The Time of Trial in Juneau

I am going to write this from memory.  When I find some documentation, I may fine tune the article.

Many people in Juneau wanted to keep the capital in Juneau. There was even a vote to move it to the Anchorage Area, where one-half of the population resided.  But skillful politicians forced another vote on the “cost” of establishing a new capital and that vote was defeated, so the capital move was and is dead for awhile. Under the leadership of some recent governors, many of the functions of government have been moved to Anchorage. Sarah Palin even lived at her home in Wasilla while she was governor, with one exception: she was in Juneau when the legislature was in session. You may have heard of Sarah, she is the person who said she could see Russia from her home, which some how made her an expert on foreign affairs. I have seen Russia (from St. Lawrence Island) and I don’t know the first thing about foreign affairs.

One idea for keeping the capital in Juneau was making heavy investment into buildings. Part of that package was a new court house building and the site picked was the 1/2 block where Juneau Methodist Church had been since 1904. So in the 1970’s, the State of Alaska, using imminent domain, offered us $120,000 for the building and land. As a congregation, we rolled over on the main issue. We decided to fight the price. They used a method of depreciation that made the educational building (formerly parsonage and now Juneau Youth Hostel in the summer time) worth about $4,000.  On the open market, it would have sold for at least $60,000 at that time. That will help you to understand why we got a lawyer as soon as possible.  His name was Dick Folta.

Many members of our church were concerned that if we fought the action, we would be seen as encouraging those who wanted to move the capital. I later learned that if we had stalled, the legislators might have been on our side as far as keeping the building is concerned. I was not informed enough to know that when it would have counted. The deed was done.

We did several things at the same time:

-Started sorting 70 years of paperwork.

-Reflected on what we would do next: build new elsewhere with a massive debt, merge with Douglas Community United Methodist Church or merge with Northern Light United Church.  (this story will be told elsewhere in detail)

-Filed a protest over the price and prepared to go to trial.

Bottom line:  we got 50% more and because of that, the State of Alaska had to pay our $30,000 in legal fees, that included an expert on property values from Iowa.

In the course of the trial, the lawyer for the State of Alaska saw fit to call me a liar while I was on the witness stand. Some mole in the church had given him information that he felt contradicted what I was saying. He had been informed that we were going to tear down the building and rebuilt. The truth was that this had been discussed and we decided not to do what he was accusing us of. However, when a church decides “NOT” to do something, there may not be a paper trial. You just stop having meetings on the subject. And that is what we did.

Bad move on the part of the lawyer. The judge bristled when I was called a liar. The judge was not a member of our church, but he attended from time to time. I didn’t point that out and the State of Alaska and the mole probably didn’t even know it. He was a very good judge, so we were comfortable with him.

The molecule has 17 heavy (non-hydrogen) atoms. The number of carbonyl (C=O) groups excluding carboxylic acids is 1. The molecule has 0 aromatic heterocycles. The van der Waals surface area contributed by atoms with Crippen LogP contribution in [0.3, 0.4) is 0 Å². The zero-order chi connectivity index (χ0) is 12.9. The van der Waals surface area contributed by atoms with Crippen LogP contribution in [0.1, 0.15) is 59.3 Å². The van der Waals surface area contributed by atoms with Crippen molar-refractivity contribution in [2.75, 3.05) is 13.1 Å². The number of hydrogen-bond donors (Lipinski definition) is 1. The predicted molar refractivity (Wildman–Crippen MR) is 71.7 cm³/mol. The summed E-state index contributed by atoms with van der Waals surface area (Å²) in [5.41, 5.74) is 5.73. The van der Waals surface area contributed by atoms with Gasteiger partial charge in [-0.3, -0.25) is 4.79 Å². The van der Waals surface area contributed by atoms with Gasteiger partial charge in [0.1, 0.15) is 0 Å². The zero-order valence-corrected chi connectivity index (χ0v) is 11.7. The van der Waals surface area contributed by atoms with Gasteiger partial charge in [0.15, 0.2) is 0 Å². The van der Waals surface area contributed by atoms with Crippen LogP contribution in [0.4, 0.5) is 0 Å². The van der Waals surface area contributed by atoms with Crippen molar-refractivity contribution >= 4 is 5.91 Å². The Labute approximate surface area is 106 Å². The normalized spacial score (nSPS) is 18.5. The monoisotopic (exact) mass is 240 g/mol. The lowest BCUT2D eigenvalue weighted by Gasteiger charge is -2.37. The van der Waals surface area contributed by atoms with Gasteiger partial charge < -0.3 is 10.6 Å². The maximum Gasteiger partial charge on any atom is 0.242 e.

Now I mentioned earlier that I had been sorting paperwork for weeks, if not months. Out of all the minutes and reports, I just happened to have in my suit pocked one piece of paper, a letter from the Governor of the State of Alaska promising that we would be able to stay at that spot for a long, long time. It was what tipped the scales to stay put in the older buildings. I was able to prove that I was telling the truth. The letter was submitted as exhibit whatever. Now when people talk about a “guiding hand” in life, that is my best example. Why, of all things, did I have that letter in my pocket when I had no idea what direction the attorney would be going?

That lawyer learned a lesson, but I don’t know if it helped him in the future. I felt he was mean to me! But I left the witness stand with a smile on my face.

Then I had to work with United Methodist officials in New York City who wanted control of the $180,000.  Some at Douglas Community United Methodist Church wanted a cut of the pie. Some one in New York made the mistake of putting in writing that we could keep the money if we reinvested it into property. I don’t know how many hours or days it took for me to invest the money in the Whitehead House, but it was not very many. One thought was to use it as a parsonage, but that never happened. The closet in the master bedroom was lined with cedar wood. At one time it was the nicest home in Juneau. We did use it for the Juneau Youth Hostel and they eventually reimbursed the church for those funds, but long after New York felt they had any claim to it. Sadly, city officials made the Youth Hostel remove the cedar wood because of fire codes. The wood was saved, but I do not know its final fate.

And no, I didn’t have any training in seminary about how to deal with difficult lawyers or difficult church bureaucrats. Perhaps the way I handled it explains why I was not on their “A” list.  I have missed a lot of “A” lists.

But the day the judge made his decision was a very happy day.


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